January 9, 2015
Article by Global Pre-Meds
Hospital doctor shadowing & global health experience programs.
Whether you are going to medical school, nursing school or physician assistant school, the odds are eventually you will encounter an aggressive patient. Aggression in patients can range from a verbal assault to physical violence.
There is a difference between a patient who is angry and one who is aggressive. Not all patients who become angry will get aggressive. But it is important to realize when a patient is becoming upset and try to prevent a situation from becoming worse. Spotting signs of aggression, and learning ways to defuse the situation can help you stay safe.
There are many reasons why patients can become aggressive in the hospital. For example, some people are just quick to anger and have a tendency towards hostile and aggressive behavior. Whether they are at home, work or in the hospital, they may not deal with negative emotions appropriately.
In other cases, patients become aggressive because of their situation. They may feel a loss of control over their medical condition and that combined with other emotions, such as fear and anxiety, leads to displaced anger or aggression.
It is also possible that a physical condition has led to aggressive behavior. For instance, patients who have certain organic brain diseases, such as Alzheimer’s disease sometimes develop aggression.
You may also encounter patients who have mental health issues in addition to a physical problems. Although most people who have a psychological problem, are not violent, a small percentage may become aggressive.
Aggressive behavior may start out suddenly or build. In cases where a patient has a mental health issue or dementia, aggression may come on quickly. In other instances, aggression develops a bit slower. Medical clinicians, including students, have to be aware of the signs of aggression and manage the situation to prevent patients from injuring themselves or others.
There are many ways to recognize a potentially aggressive patient. For example, know the person’s history. While some patients who become aggressive have no history of violence, other may. Pay attention when you are getting patient report. When you start your shift each day, you will get report on the patients you will be caring for. Depending on your role, you may get report from another student or the nurse or resident who is going off duty. If a patient has been combative or aggressive, pay attention to why and what was done about the situation.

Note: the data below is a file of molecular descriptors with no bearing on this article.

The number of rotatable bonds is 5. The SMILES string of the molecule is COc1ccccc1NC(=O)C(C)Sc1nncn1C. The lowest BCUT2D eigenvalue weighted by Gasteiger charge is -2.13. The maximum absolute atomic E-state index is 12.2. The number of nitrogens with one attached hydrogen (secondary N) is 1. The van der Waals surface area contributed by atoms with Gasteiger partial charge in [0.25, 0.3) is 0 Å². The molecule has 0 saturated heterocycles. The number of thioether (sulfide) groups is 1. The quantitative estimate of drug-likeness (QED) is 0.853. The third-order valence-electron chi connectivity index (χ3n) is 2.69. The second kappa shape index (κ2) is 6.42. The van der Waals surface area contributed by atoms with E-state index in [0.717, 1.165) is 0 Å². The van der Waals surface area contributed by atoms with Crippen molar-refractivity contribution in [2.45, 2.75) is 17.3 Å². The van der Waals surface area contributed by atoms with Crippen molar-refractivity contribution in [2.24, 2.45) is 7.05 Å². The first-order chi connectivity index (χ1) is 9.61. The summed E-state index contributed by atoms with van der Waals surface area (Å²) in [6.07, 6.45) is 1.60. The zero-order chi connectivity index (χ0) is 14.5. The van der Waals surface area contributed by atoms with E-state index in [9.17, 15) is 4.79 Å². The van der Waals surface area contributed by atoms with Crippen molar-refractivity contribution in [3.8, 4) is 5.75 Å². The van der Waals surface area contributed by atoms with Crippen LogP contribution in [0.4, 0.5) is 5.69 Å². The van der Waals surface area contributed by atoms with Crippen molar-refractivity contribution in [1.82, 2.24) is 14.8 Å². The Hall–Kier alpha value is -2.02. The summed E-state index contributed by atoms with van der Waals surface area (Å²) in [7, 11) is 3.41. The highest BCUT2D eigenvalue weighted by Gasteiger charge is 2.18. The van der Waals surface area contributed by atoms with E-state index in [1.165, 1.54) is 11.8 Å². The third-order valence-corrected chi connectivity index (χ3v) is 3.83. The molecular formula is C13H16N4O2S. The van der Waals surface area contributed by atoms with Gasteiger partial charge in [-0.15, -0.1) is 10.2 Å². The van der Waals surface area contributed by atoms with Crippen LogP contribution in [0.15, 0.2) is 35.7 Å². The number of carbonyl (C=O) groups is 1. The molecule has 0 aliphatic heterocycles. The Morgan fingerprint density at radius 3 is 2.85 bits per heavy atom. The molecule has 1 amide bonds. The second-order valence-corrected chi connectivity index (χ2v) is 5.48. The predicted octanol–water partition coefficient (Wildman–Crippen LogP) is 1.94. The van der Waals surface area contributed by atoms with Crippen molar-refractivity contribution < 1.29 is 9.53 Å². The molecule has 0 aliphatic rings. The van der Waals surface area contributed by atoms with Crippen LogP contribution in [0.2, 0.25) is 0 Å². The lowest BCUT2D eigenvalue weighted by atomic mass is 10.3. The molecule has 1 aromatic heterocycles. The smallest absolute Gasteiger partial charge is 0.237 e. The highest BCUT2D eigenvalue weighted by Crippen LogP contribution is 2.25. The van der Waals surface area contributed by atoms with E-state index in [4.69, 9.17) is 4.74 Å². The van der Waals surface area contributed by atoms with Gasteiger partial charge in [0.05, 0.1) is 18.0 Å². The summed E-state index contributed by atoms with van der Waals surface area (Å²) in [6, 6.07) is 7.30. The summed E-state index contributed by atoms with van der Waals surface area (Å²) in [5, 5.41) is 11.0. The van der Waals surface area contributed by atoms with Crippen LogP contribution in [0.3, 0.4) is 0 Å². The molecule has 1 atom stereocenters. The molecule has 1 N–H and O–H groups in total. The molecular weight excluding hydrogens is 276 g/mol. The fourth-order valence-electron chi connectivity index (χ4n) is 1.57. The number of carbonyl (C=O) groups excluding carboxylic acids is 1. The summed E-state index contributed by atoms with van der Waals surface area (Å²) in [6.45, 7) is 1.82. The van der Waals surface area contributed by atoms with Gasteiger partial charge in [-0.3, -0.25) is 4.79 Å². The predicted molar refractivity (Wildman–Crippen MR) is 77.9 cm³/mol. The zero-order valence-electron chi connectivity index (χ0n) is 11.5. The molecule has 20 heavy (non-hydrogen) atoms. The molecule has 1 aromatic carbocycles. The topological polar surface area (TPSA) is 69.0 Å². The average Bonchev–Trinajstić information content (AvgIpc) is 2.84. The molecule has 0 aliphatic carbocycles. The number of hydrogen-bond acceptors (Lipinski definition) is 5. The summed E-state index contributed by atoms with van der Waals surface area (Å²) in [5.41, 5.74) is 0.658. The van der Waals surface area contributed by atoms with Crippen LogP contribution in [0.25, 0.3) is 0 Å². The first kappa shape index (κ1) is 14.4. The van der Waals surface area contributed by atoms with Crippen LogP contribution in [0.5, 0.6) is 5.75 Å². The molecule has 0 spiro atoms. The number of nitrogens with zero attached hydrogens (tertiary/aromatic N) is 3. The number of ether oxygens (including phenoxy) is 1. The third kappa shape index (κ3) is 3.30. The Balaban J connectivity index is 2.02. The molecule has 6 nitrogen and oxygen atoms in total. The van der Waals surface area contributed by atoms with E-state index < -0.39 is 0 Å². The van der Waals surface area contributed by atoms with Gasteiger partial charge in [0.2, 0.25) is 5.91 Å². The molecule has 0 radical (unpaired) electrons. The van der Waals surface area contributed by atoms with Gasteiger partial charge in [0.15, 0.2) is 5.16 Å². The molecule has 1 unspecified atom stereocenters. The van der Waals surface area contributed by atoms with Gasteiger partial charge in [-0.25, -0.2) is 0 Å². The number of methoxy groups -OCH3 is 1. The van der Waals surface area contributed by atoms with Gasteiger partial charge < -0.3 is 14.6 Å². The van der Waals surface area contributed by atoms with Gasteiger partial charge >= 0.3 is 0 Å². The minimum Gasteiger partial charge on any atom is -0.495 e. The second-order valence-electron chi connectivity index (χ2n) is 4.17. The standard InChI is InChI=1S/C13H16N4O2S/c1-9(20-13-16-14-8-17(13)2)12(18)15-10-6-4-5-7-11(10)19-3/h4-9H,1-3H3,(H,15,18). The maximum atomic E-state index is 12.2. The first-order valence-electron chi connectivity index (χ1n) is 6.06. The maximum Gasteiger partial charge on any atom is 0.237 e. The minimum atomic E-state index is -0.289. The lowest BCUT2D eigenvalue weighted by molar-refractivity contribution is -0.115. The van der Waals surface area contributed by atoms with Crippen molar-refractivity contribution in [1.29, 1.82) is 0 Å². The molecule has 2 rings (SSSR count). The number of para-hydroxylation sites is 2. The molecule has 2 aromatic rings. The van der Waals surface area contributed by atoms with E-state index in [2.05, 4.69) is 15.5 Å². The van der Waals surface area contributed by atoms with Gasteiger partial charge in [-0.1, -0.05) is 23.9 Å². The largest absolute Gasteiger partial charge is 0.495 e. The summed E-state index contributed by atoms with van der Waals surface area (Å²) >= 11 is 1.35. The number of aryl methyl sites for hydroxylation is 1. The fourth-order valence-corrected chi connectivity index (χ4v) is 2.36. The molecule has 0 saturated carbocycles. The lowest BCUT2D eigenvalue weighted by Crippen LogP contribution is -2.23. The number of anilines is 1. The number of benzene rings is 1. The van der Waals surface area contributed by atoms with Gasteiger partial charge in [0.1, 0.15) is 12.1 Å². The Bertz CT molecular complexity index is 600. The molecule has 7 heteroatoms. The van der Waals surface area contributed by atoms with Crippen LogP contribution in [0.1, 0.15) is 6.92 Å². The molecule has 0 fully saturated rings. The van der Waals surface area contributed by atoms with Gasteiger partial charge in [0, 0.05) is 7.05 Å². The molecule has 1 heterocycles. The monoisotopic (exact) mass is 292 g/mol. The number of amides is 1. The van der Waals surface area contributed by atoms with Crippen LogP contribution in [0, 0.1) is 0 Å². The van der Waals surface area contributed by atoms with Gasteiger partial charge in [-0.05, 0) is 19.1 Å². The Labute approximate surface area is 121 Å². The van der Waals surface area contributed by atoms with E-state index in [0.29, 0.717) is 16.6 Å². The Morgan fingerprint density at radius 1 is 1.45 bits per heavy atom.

There are a few other situations which may be red flags for possible aggression including the following:
The patient is in restraints: Restraints are usually the last option for dealing with aggressive patients. Most hospitals try to avoid restraints and use other means to deal with difficult patients. If you hear restraints were needed for a patient, make sure you find out why.
The patient is being treated for drug or alcohol withdrawals: Patients who are addicted to drugs or alcohol may go through withdrawals when they stop using the drug. Although withdrawal symptoms are often managed, some patients can become aggressive.
An aggressive patient alert was activated previously: Most hospitals have an alert or code, which is paged overhead to alert staff to an aggressive or violent patient. The page allows security and key personnel to respond to the situation and get it under control. It’s helpful to know if an alert was called in the past.
Signs of Aggression
In some instances, it will be obvious a patient is aggressive. Some patients will scream, use profanities and physically lash out. But all situations do not start out that way. Sometimes aggression builds slowly, which gives you time to prevent the situation from becoming more serious. There are many signs or behaviors, which may indicate a patient may become violent or aggressive including:
There are many things medical clinicians can do to defuse a situation before it becomes violent. First, it is essential to realize your limitations. As a student, you are still learning how to handle different situations. There may be times you feel comfortable handling things. But there may also be instances where you need help. If you are in doubt, err on the side of caution and get assistance.
In addition, there are ways to calm a patient, such as the following:
Listen to what is bothering your patient: They may have legitimate issues. If their problem is beyond your scope of care, get someone else who can help.
Acknowledge the patient’s concern. Sometimes just letting a patient know they are being heard can defuse the situation.
Keep some physical distance between you and the patient. Although not all aggressive patients will become physical, you want to allow yourself time to get away.
Speak softly, but demonstrate control over the situation. Raising your voice will only make the situation worse. Instead, speak in a soft voice, but with a firm tone to convey some control of the situation.
Look at the patient, but avoid intense eye contact which can be seen as threatening. By looking at the patient, you convey you are listening to what they are saying. But making intense eye contact and staring a patient down, can be taken as aggression and does not help.
Consider medication and restraints when needed. In some situations, talking with a patient may not be enough to prevent the situation from escalating. There are times medication to help the patient relax, or restraints are needed to prevent injuries.